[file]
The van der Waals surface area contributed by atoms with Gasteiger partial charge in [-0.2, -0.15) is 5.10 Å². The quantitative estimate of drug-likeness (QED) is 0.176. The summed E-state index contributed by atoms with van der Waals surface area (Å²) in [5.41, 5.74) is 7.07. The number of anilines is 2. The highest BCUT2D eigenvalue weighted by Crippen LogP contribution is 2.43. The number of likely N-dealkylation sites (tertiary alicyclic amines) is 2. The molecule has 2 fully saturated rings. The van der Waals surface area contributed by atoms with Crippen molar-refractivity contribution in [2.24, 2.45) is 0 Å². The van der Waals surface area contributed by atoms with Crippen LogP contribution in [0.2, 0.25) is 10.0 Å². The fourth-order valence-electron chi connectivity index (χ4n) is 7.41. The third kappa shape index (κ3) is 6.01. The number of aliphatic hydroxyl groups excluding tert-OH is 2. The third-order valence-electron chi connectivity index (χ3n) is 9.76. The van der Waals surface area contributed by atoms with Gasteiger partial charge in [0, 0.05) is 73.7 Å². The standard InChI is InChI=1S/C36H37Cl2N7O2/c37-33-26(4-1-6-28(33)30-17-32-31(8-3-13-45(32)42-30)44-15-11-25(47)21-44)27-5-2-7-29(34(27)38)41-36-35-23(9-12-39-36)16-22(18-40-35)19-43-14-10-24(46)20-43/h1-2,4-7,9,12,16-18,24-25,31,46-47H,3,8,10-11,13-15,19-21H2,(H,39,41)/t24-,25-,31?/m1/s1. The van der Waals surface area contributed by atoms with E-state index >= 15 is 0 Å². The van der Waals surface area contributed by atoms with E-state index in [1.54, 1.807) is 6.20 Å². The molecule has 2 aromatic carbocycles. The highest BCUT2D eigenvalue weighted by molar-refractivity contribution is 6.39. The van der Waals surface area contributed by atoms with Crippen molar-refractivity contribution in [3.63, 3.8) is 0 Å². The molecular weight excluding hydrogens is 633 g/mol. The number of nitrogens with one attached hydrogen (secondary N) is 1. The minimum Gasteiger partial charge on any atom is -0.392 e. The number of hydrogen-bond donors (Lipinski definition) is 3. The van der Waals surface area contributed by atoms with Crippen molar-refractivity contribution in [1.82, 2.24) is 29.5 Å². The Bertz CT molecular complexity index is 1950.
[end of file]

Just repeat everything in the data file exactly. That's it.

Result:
The van der Waals surface area contributed by atoms with Gasteiger partial charge in [-0.2, -0.15) is 5.10 Å². The quantitative estimate of drug-likeness (QED) is 0.176. The summed E-state index contributed by atoms with van der Waals surface area (Å²) in [5.41, 5.74) is 7.07. The number of anilines is 2. The highest BCUT2D eigenvalue weighted by Crippen LogP contribution is 2.43. The number of likely N-dealkylation sites (tertiary alicyclic amines) is 2. The molecule has 2 fully saturated rings. The van der Waals surface area contributed by atoms with Crippen molar-refractivity contribution in [2.24, 2.45) is 0 Å². The van der Waals surface area contributed by atoms with Crippen LogP contribution in [0.2, 0.25) is 10.0 Å². The fourth-order valence-electron chi connectivity index (χ4n) is 7.41. The third kappa shape index (κ3) is 6.01. The number of aliphatic hydroxyl groups excluding tert-OH is 2. The third-order valence-electron chi connectivity index (χ3n) is 9.76. The van der Waals surface area contributed by atoms with Gasteiger partial charge in [0, 0.05) is 73.7 Å². The standard InChI is InChI=1S/C36H37Cl2N7O2/c37-33-26(4-1-6-28(33)30-17-32-31(8-3-13-45(32)42-30)44-15-11-25(47)21-44)27-5-2-7-29(34(27)38)41-36-35-23(9-12-39-36)16-22(18-40-35)19-43-14-10-24(46)20-43/h1-2,4-7,9,12,16-18,24-25,31,46-47H,3,8,10-11,13-15,19-21H2,(H,39,41)/t24-,25-,31?/m1/s1. The van der Waals surface area contributed by atoms with E-state index >= 15 is 0 Å². The van der Waals surface area contributed by atoms with E-state index in [1.54, 1.807) is 6.20 Å². The molecule has 2 aromatic carbocycles. The highest BCUT2D eigenvalue weighted by molar-refractivity contribution is 6.39. The van der Waals surface area contributed by atoms with Crippen molar-refractivity contribution in [3.63, 3.8) is 0 Å². The molecular weight excluding hydrogens is 633 g/mol. The number of nitrogens with one attached hydrogen (secondary N) is 1. The minimum Gasteiger partial charge on any atom is -0.392 e. The number of hydrogen-bond donors (Lipinski definition) is 3. The van der Waals surface area contributed by atoms with Crippen molar-refractivity contribution in [1.82, 2.24) is 29.5 Å². The Bertz CT molecular complexity index is 1950.